Veterans for Peace (VFP), founded in Maine in 1985, marked its 20th anniversary in early August at the group’s annual convention in Dallas, Texas. With over 100 chapters nationwide, and thousands of dues-paying members who’ve served in war and peace from WWII through the current conflict, VFP has grown into an essential component of the movement against the Iraq war. By meeting in Dallas, VFP signaled that the South, with its preponderance of military bases and large populations of veterans and military families, will increasingly become the focus of its wartime organizing efforts.
The VFP membership is ideologically diverse: pacifists and socialists, liberals and libertarians. Each VFP chapter functions autonomously, free to organize its own projects within the broad guidelines of the organization’s somewhat utopian mission statement, which demands the abolition of war.
In practice, VFPers are anything but utopian. Members are ubiquitous foot soldiers at demonstrations and sit-ins everywhere; their cemetery-like installations of crosses representing the war dead in Iraq have become media icons and landmark features in many communities; a half-dozen of the most effective counter-recruitment projects in the country operate under VFP’s umbrella; and in its capacity as mentor, booking agent, or fiscal sponsor, often behind the scenes, VFP has ensured that the antiwar messages of Iraq war veterans and military resisters, as well as military family members whose loved ones are doing the fighting and, in some cases, the dying in Iraq and Afghanistan, have been widely heard and reported.
It was therefore no great surprise when the 200 VFP delegates in Dallas read in their convention programs that among the event’s principal keynoters would be ex-Marine Mike Hoffmann, co-founder of Iraq Veterans Against the War; Camilo Mejia, a former combat soldier turned conscientious objector who spent nine months in an Army prison for refusing a second tour in Iraq; and Cindy Sheehan, a founder of Gold Star Families for Peace, whose son Casey, as the whole world knows by now, was killed in Iraq while on a mission to rescue beleaguered fellow soldiers.
Cindy Sheehan began her fiery speech before the assembled veterans and guests on Aug. 5, a Friday, by labeling George W. Bush a "lying bastard," and ended by announcing she would not be attending the banquet scheduled for the following evening. Instead, she would decamp Saturday morning for Bush’s ranch in Crawford, Texas, and launch her vigil demanding a meeting with the vacationing president that in a fortnight’s time has evolved into the peace movement’s most effective and longest-running lead story of opposition to this war.
Paul Cox, a VFP leader from the Bay Area, commented that when Cindy left the convention, a fair number of delegates went with her. Many of those who remained would see a screening of David Zeiger’s new documentary, Sir! No Sir! about the GI movement during the Vietnam War. The younger observers, Cox said, were amazed at how widespread organized resistance had been in the armed forces then. They learned for the first time of GI coffee houses that were centers of antiwar activities outside every major military base in the U.S., of the scores of underground newspapers, called contraband by the "brass," that the GIs themselves published and distributed in their barracks, and of the many individual and collective acts of refusal by GIs to serve in Vietnam or to continue to cooperate with the war effort. At that time, every GI knew that FTA meant "F*ck The Army," not "Fun, Travel, and Adventure," the slogan on the Army’s recruitment posters.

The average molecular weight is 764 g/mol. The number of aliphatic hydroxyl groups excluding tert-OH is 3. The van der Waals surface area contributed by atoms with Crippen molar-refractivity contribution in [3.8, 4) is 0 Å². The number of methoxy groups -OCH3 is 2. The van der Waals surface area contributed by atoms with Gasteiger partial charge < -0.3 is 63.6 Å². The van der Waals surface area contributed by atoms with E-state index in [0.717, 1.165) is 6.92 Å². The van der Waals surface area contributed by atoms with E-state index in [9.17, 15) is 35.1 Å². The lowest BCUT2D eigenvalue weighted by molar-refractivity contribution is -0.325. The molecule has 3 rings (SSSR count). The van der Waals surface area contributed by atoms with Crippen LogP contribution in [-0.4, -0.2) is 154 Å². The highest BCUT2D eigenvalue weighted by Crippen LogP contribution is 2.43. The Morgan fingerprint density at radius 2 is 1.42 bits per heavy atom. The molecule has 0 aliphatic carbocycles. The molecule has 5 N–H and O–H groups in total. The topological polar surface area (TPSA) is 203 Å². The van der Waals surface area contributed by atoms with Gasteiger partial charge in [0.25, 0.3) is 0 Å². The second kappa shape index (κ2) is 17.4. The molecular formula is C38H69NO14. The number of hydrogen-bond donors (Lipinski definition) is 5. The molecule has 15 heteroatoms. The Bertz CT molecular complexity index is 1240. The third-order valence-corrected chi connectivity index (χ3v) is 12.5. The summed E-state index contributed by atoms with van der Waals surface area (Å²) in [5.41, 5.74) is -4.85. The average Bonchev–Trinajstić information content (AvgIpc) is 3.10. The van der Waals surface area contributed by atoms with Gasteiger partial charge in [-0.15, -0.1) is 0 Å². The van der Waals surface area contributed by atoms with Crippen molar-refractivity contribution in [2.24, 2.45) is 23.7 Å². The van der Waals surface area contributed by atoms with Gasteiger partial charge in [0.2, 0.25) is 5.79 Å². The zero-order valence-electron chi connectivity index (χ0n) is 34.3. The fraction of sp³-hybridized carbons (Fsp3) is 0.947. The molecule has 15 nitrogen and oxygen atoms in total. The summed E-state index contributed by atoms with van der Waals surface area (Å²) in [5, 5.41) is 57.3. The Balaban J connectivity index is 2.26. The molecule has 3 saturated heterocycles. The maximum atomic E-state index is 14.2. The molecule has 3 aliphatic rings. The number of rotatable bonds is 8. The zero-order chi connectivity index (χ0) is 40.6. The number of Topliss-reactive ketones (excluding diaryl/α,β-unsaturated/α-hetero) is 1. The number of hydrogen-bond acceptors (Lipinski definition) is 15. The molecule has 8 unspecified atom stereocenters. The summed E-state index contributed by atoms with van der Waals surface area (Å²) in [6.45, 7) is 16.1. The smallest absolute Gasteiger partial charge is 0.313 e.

There is currently little basis for comparison between the scale or impact of GI resistance in the largely conscripted military during Vietnam and any similar level of politicized disaffection in today’s all-volunteer force. Yet the appearance of Zeiger’s film and the revival of several other important historical sources on kindred subjects, including Soldiers in Revolt, David Cortright’s book-length survey of the GI movement that first appeared in 1975, and the classic documentary film Winter Soldier (1972), which captured the efforts of Vietnam veterans to publicize American atrocities in Vietnam, suggest there is optimism among contemporary GI councilors and veteran organizers that growing dissent in today’s military may yet help lead the country not in but from Iraq.
And there can be little doubt that the overwhelming publicity for the quest Cindy Sheehan launched from her recent platform at the Veterans for Peace convention whether or not she and Bush ever actually meet has not only galvanized and energized the peace movement, but opened new space for those in the political center to resolve and express their own misgivings about the Bush agenda in Iraq. With antiwar opposition magnified by voices from a middle America that has opened its ears and hearts to Cindy Sheehan, even a Bush administration so apparently immune to external pressures may not be able to continue its "noble cause" in Iraq alone.